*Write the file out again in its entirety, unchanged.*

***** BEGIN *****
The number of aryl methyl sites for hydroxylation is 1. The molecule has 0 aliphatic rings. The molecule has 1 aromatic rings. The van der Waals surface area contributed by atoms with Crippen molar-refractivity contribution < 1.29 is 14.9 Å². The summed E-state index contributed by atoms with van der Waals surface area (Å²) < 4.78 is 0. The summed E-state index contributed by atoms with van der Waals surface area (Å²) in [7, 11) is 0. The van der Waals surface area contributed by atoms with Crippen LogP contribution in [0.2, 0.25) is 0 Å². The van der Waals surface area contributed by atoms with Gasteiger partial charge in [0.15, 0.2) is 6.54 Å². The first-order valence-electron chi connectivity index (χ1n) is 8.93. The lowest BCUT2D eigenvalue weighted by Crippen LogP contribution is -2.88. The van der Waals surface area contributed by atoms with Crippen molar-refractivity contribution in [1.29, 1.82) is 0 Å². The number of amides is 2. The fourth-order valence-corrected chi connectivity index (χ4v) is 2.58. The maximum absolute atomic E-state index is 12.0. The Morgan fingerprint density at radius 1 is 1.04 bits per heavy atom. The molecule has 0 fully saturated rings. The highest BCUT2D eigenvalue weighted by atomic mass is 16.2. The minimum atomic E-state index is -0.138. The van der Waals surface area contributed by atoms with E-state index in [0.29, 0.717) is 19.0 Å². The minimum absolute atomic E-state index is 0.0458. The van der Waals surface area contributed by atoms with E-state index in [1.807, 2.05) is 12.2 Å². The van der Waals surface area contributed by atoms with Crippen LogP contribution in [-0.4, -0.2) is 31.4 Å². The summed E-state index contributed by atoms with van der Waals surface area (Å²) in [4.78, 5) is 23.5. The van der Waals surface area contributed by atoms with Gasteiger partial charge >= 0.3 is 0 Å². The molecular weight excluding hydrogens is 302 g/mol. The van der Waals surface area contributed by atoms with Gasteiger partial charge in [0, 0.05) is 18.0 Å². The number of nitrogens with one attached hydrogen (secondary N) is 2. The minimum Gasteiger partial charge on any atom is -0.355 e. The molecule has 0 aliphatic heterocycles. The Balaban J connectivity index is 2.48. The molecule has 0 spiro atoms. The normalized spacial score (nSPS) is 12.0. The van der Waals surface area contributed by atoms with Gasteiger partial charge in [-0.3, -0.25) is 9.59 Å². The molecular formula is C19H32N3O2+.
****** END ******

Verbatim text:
The number of aryl methyl sites for hydroxylation is 1. The molecule has 0 aliphatic rings. The molecule has 1 aromatic rings. The van der Waals surface area contributed by atoms with Crippen molar-refractivity contribution < 1.29 is 14.9 Å². The summed E-state index contributed by atoms with van der Waals surface area (Å²) < 4.78 is 0. The summed E-state index contributed by atoms with van der Waals surface area (Å²) in [7, 11) is 0. The van der Waals surface area contributed by atoms with Crippen LogP contribution in [0.2, 0.25) is 0 Å². The van der Waals surface area contributed by atoms with Gasteiger partial charge in [0.15, 0.2) is 6.54 Å². The first-order valence-electron chi connectivity index (χ1n) is 8.93. The lowest BCUT2D eigenvalue weighted by Crippen LogP contribution is -2.88. The van der Waals surface area contributed by atoms with Crippen molar-refractivity contribution in [1.29, 1.82) is 0 Å². The number of amides is 2. The fourth-order valence-corrected chi connectivity index (χ4v) is 2.58. The maximum absolute atomic E-state index is 12.0. The Morgan fingerprint density at radius 1 is 1.04 bits per heavy atom. The molecule has 0 fully saturated rings. The highest BCUT2D eigenvalue weighted by atomic mass is 16.2. The minimum atomic E-state index is -0.138. The van der Waals surface area contributed by atoms with E-state index in [0.29, 0.717) is 19.0 Å². The minimum absolute atomic E-state index is 0.0458. The van der Waals surface area contributed by atoms with E-state index in [1.807, 2.05) is 12.2 Å². The van der Waals surface area contributed by atoms with Crippen LogP contribution in [-0.4, -0.2) is 31.4 Å². The summed E-state index contributed by atoms with van der Waals surface area (Å²) in [4.78, 5) is 23.5. The van der Waals surface area contributed by atoms with Gasteiger partial charge >= 0.3 is 0 Å². The molecular weight excluding hydrogens is 302 g/mol. The van der Waals surface area contributed by atoms with Gasteiger partial charge in [0, 0.05) is 18.0 Å². The number of nitrogens with one attached hydrogen (secondary N) is 2. The minimum Gasteiger partial charge on any atom is -0.355 e. The molecule has 0 aliphatic heterocycles. The Balaban J connectivity index is 2.48. The molecule has 0 spiro atoms. The normalized spacial score (nSPS) is 12.0. The van der Waals surface area contributed by atoms with Gasteiger partial charge in [-0.3, -0.25) is 9.59 Å². The molecular formula is C19H32N3O2+.